Three months later, Florence restarts. But not quite

The owners of a shoe repair shop in Florence (*). In this picture, taken just after the end of the coronavirus lockdown, they are preparing to reopen their shop. They look happy, even euphoric. Time will tell if that optimism was justified.The epidemic is almost over in Italy. After almost three painful months of lockdown and the loss of about 30.000 lives, the daily number of victims of the coronavirus is slowly dwindling to zero. In a couple of weeks at most, the epidemic will be completely gone. It is time to restart, but the damage has been terrible.The lockdown is over and the Florentines are back, walking in the streets, wearing face masks, but free to go wherever they want, provided that they don't form groups ("assembramenti"). A few tourists can be seen, slowly walking around, a little bewildered. Many shops have reopened, but not all of them -- maybe 30% are still closed. For what I could see this morning downtown, all the open shops are empty of customers. The restaurants also look empty. The buses are nearly empty, too. Here is a picture taken this morning, with me and my wife the only passengers of a bus that used to be packed full before the epidemic. Note the signs saying "You cannot sit here!" They don't seem to be necessary, given the situation.To pass to you some idea of the somber atmosphere in Florence these days, here are two fragments of conversations I had or witnessed in the street. Maybe these people are too pessimistic, but I have a feeling that [More]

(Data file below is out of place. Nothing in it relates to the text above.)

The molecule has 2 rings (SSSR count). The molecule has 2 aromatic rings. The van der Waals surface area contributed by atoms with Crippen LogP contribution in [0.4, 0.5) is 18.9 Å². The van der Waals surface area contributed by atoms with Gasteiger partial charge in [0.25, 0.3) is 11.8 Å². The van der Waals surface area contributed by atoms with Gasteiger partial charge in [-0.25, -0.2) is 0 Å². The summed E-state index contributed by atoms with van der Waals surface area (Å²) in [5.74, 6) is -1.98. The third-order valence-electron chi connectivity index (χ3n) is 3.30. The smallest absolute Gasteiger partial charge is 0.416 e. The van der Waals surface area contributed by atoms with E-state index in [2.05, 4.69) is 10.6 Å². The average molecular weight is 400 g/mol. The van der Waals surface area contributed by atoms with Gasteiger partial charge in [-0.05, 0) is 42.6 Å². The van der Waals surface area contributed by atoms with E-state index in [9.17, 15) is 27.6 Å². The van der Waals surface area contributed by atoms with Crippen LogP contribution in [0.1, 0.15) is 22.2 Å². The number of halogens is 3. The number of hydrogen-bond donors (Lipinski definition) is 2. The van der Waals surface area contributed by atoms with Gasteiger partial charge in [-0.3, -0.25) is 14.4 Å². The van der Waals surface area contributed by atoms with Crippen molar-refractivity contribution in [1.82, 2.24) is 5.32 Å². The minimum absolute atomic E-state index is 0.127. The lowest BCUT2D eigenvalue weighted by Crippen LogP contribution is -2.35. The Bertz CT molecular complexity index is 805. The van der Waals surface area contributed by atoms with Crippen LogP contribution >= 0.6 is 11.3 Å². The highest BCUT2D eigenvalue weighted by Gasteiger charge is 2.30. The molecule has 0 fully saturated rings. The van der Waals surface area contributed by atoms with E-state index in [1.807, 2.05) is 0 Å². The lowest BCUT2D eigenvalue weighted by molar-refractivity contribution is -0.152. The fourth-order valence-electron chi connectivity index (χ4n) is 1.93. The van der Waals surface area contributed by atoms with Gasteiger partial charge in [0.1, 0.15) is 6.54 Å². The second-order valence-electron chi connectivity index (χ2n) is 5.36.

Mental Causation: A Counterfactual Theory

2020.05.18 : View this Review Online | View Recent NDPR Reviews Thomas Kroedel, Mental Causation: A Counterfactual Theory, Cambridge University Press, 2020, 224pp., $99.99 (hbk), ISBN 9781108487146. Reviewed by Umut Baysan, University of Oxford In this relatively short book, Thomas Kroedel has two central goals: (i) to propose and defend a theory of causation; (ii) to show how mental causation is possible. Regarding (i), as the title suggests, we are given a counterfactual theory of causation, supported with auxiliary theories concerning metaphysics of events and semantics of counterfactual conditionals. As to (ii), by "mental causation", Kroedel really means "causation of physical effects by mental causes" (p. 1), so he is not interested in cases where mental events cause other mental events. Focusing on the mental-to-physical cases, Kroedel explores what various views in contemporary metaphysics of mind imply about the possibility of mental causation. Mental causation -- in particular causation of physical effects by mental causes... Read [More]